The isolating layer is of critical importance when applying a matte varnish over an absorbent surface to prevent a cloudy or "frosted" appearance from occurring. This frosted appearance results from the varnish and solvent being absorbed into the support, while the matting agent remains exposed on the surface. While we have carefully selected the matting agent that is in Golden varnishes to be as transparent as possible, it is still a dry particulate material. When the matting agent is deposited onto the surface, and is not a part of a continuous varnish layer, it appears as a white solid. If varnishing water-soluble paints, including watercolor, gouache and tempera, the isolation coat must be sprayed on in very light layers to avoid solubilizing the paints, which could cause loss of distinctness of the underlying image.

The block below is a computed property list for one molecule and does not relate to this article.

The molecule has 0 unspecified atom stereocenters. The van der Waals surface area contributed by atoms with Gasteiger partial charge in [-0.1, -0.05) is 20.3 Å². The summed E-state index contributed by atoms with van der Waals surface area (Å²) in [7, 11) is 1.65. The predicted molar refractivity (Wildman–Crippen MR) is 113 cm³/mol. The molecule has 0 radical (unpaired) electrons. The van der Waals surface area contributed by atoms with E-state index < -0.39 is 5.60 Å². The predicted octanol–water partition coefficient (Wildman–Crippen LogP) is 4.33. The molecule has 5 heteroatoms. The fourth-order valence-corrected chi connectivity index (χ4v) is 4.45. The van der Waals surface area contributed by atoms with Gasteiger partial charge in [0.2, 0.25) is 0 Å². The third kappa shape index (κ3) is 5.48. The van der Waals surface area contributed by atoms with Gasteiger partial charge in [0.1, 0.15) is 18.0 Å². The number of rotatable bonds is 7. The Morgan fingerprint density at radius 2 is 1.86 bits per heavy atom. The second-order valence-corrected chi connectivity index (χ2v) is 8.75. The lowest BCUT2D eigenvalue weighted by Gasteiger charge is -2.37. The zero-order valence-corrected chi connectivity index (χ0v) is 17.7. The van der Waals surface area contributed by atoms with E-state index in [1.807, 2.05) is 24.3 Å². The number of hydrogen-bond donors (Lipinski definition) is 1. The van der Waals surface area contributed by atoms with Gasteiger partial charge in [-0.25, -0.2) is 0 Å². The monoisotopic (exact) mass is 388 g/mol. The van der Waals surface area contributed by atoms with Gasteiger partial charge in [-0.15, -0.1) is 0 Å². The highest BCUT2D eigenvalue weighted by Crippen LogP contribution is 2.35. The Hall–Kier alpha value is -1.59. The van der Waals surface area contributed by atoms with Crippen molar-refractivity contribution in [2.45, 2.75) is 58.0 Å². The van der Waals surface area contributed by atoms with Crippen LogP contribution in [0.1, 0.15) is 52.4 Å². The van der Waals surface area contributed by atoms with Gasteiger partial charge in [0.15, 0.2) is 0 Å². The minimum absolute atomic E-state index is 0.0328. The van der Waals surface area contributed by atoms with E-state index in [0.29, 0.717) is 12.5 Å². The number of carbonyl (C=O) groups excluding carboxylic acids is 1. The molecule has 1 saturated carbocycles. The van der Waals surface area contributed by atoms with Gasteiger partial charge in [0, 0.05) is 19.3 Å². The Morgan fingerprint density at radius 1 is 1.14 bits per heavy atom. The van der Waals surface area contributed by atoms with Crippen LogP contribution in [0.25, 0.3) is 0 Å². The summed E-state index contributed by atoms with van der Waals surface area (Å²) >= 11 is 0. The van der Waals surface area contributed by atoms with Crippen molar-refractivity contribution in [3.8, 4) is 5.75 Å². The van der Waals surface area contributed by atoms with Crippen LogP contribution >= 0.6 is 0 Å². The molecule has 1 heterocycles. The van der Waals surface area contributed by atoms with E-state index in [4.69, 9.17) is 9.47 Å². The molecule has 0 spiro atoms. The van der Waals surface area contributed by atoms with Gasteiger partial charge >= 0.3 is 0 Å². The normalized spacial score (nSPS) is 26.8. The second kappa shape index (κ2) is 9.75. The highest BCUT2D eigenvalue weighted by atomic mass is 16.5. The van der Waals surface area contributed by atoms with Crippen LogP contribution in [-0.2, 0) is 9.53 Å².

POLYMER VARNISHES MUST BE THINNED BEFORE USE. They have been formulated thicker than the traditional application viscosity to maintain an even suspension of matting agents in the Satin and Matte finishes, which ensures more consistency in surface reflectance as the varnish is used. It also allows the varnish to be applied with minimal foam generation. Foaming can be a major problem with most water-borne acrylics, but when properly thinned, the Polymer Varnish is able to release all foam before drying.
It is preferable to brush or spray apply Golden varnishes. Other methods, such as sponging or rolling, are not recommended, as they may result in problems such as: foaming, loss of film clarity, non-uniform coverage, excessive film build, sagging, or deposition of materials from the application tool.